Low-tax crusader and Republican strategist Grover Norquist tells Newsmax that Republicans should seek a one-year delay in the implementation of the healthcare reform bill as a first step toward abolishing the "disaster" of Obamacare.
He also asserts that President Barack Obama's tax reform plan is a "Trojan horse" hiding a trillion-dollar tax increase.
Norquist is president of Americans for Tax Reform, whose Taxpayer Protection Pledge asks candidates to commit themselves in writing to oppose all tax increases.
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In an exclusive interview with Newsmax TV on Monday, Norquist discusses efforts to delay Obamacare.
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"The good news is, we have dozens and dozens of conservative groups from the Repeal Coalition, the effort to repeal Obamacare, that sent a letter to the Republican leaders. And there are now 50 Republicans in the House who have co-sponsored Marsha Blackburn's legislation to delay the implementation of Obamacare for a year," he says.
"Our goal is to get rid of Obamacare and to replace it with a pro-consumer, pro-healthcare effort. But what can we do now as long as Obama is president and you have Harry Reid, left-wing Democrat, running the U.S. Senate? We could get a one-year delay, just as in 2011 we got an agreement that Obama signed to cut $2.5 trillion in spending out of the next decade's budget.
"If we delay it one year, we could go back and delay it again. Why might the president sign a bill that delays his signature effort? Because he could look you in the eye and say 'I delayed it, I didn't end it.'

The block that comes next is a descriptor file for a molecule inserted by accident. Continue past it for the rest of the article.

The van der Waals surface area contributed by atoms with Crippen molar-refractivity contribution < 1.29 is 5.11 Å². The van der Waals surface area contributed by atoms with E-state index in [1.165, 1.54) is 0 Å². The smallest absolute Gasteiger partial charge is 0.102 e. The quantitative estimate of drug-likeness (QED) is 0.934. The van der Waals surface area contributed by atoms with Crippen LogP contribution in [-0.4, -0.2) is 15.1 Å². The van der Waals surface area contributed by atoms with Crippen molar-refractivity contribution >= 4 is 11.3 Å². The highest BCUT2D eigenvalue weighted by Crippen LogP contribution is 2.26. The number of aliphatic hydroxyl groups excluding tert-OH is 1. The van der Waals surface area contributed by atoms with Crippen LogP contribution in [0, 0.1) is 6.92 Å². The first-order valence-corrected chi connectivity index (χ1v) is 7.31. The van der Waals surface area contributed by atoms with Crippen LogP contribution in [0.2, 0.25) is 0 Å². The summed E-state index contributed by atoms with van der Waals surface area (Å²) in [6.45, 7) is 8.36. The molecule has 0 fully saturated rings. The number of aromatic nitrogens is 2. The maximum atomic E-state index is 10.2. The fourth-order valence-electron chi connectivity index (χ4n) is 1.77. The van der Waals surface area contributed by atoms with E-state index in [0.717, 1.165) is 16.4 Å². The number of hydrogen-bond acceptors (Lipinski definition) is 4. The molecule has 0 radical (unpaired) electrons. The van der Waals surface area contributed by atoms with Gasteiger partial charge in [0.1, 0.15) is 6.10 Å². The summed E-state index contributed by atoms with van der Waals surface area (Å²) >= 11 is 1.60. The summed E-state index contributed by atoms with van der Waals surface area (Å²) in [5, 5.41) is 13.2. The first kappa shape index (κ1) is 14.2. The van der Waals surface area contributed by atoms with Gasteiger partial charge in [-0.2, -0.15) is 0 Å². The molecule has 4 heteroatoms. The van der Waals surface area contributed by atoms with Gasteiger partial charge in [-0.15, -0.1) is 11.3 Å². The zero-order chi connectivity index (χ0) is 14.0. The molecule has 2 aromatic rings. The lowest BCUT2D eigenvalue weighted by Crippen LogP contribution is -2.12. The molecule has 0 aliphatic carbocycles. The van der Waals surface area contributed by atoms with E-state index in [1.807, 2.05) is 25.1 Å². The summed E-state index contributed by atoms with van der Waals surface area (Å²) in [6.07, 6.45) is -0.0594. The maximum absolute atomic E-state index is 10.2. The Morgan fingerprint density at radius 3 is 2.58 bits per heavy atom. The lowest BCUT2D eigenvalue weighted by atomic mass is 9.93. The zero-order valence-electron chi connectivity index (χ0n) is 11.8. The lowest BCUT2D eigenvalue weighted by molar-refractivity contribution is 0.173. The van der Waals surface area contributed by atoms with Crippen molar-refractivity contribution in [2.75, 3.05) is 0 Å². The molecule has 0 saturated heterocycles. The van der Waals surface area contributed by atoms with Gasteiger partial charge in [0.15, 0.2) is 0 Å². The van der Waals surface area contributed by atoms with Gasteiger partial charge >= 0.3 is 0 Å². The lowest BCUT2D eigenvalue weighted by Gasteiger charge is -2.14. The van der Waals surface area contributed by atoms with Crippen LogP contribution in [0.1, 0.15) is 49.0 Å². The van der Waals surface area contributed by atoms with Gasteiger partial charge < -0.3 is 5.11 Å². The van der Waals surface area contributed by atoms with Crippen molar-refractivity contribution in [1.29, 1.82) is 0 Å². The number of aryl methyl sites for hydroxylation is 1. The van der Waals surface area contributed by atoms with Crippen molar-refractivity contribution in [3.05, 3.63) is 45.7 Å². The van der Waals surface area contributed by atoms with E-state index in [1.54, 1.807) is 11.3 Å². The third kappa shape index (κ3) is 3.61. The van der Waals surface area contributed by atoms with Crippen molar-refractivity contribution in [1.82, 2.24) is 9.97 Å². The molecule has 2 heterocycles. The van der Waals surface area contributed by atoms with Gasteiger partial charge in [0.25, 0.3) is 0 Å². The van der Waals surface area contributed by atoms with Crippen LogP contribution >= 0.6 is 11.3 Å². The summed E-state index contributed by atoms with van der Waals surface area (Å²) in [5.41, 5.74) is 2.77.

"And he also has to worry that the plan is so flawed and so not ready for prime-time, that trying to get it pushed before 2014 might blow up in his face and cost him more Senate and House seats in 2014. We would like to spare the country that kind of disaster, of putting in a plan that's not ready and destructive when it is ready."
Sens. Mike Lee of Utah, Ted Cruz of Texas, and Marco Rubio of Florida are among the Republicans threatening to allow a government shutdown unless Obamacare is defunded.
Norquist comments: "Some people have said that we should ask the president to sign a bill to abolish Obamacare overnight, or we should let the government shut down. It's unlikely the president would sign a deal like that. This is the central piece of his presidency. He could allow a year's delay and maintain his dignity.
"We should ask for abolition. We should ask to defund it. We should pass it in the House. My sense is it's unlikely to pass in the Senate, and while we push for that, we should look at what's plan B if our first request isn't met. If we had the House, Senate, and the presidency, we could just do plan A. Obama's the president of the United States. He has the veto, unfortunately."
Asked if a government shutdown would hurt the GOP, Norquist responds: "Well, who would explain why the government is being shut down? CBS, ABC, NBC, Time magazine, and The Washington Post. So it's a toss-up.
"Could we convince the country that we were trying to reform things and the president wouldn't? Maybe. It's more likely that if we're announcing we're looking to close the government down that we'll get the blame for closing it down.
"The reason why doing a one-year delay is a powerful message is that the president has already conceded that his plan is not ready and he has a one-year delay for big businesses. So we have a populist message, which is that if it's good for the goose, it's good for the gander. If big business should get exempt, then so should small businesses and individuals.
"The president has admitted that much of his plan is not ready. We have a country ready to understand we should delay it a year. The country isn't quite there yet on abolition."
Senate Majority Leader Harry Reid recently said Obamacare is absolutely a step toward a single-payer system.
Norquist says Reid "spoke accurately and honestly, but I thought they were trying to keep that a secret.